Mapping Vacant Stores to Show How ‘High Rent Blight’ is Killing the City
This image has been archived or removed.
Warehousing. High rent blight. Store for rent. Call it what you want, but it’s a big problem in a city that so eagerly tosses its working class, mom-and-pop establishments into the proverbial gutter, in favor of high-paying corporate chains.
It’s something that the Lower East Side, but the city at large, grapples with to a much larger extent these days. Around here in the neighborhood, you can count dozens of stores that have been empty (and dusty) for at least two to three years.
That’s where programmer Justin Levinson comes in. He created a website that perfectly illustrates the problem on a handy map. Vacant New York shows just that; take it for a test spin…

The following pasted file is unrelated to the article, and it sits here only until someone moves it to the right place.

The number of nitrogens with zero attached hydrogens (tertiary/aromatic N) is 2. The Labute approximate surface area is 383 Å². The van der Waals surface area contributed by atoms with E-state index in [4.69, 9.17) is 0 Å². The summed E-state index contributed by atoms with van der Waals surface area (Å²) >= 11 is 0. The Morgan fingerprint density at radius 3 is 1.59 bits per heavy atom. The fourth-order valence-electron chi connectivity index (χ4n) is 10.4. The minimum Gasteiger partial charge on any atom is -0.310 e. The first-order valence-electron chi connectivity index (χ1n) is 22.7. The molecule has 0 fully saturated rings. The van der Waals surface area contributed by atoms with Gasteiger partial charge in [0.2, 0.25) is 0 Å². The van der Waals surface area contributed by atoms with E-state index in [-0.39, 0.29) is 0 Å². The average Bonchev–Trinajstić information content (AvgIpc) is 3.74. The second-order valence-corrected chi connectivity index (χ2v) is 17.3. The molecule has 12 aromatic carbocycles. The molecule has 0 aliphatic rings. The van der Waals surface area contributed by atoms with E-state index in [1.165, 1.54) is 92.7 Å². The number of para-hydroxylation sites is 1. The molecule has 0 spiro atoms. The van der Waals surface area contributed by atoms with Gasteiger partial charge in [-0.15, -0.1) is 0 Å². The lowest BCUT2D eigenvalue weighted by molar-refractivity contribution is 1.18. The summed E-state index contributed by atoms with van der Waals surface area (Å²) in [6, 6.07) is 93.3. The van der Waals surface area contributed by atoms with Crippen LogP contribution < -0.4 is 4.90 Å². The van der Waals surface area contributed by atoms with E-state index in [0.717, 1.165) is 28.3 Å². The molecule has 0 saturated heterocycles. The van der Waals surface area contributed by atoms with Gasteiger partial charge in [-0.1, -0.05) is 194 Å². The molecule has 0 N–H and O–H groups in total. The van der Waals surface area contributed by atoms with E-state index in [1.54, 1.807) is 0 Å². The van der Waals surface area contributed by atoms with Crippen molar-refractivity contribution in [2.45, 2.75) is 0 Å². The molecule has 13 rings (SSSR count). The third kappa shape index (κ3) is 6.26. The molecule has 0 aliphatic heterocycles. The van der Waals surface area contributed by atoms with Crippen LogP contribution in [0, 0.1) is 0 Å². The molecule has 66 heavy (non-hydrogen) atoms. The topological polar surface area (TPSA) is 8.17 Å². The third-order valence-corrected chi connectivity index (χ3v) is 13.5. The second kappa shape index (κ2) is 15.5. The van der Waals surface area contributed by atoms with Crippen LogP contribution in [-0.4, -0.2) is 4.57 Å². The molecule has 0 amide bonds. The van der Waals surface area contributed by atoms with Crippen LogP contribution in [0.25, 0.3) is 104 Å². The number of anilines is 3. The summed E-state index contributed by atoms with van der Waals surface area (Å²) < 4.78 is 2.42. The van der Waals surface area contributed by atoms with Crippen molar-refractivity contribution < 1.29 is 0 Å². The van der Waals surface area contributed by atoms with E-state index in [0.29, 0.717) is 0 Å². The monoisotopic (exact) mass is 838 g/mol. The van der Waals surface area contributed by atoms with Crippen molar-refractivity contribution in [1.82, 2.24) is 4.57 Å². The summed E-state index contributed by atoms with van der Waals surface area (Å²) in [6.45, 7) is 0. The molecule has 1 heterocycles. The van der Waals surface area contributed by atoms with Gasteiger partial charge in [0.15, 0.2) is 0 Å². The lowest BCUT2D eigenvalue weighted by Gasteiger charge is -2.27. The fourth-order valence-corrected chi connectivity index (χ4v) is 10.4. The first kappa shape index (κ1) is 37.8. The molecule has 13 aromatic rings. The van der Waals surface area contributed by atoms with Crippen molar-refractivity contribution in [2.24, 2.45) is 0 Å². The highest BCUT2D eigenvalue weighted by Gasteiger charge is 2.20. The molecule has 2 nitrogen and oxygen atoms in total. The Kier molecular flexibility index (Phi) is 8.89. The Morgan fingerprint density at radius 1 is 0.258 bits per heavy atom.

Even on a sunny June day, a third of the storefronts up and down this stretch of 14th Street are dark; the For Rent signs plastered on the windows keep the piles of conduit and shelving remnants in shadow. Plastic bags and empty takeout containers collect in the doorways, and one window has a streaky, sloppy graffiti tag painted in glass-etching acid. But this isn’t 1981, there’s a Duane Reade at the end of the block and upper-floor tenants are paying thousands per month for shoebox apartments. This is high-rent blight.
The vacancy problem is immediately visible but lacking in hard data. The intent of this project is to provide some background around commercial vacancies and use a map to give some insight into the extent of the issue, ideally doubling as a tool for community groups and policymakers to identify areas for intervention.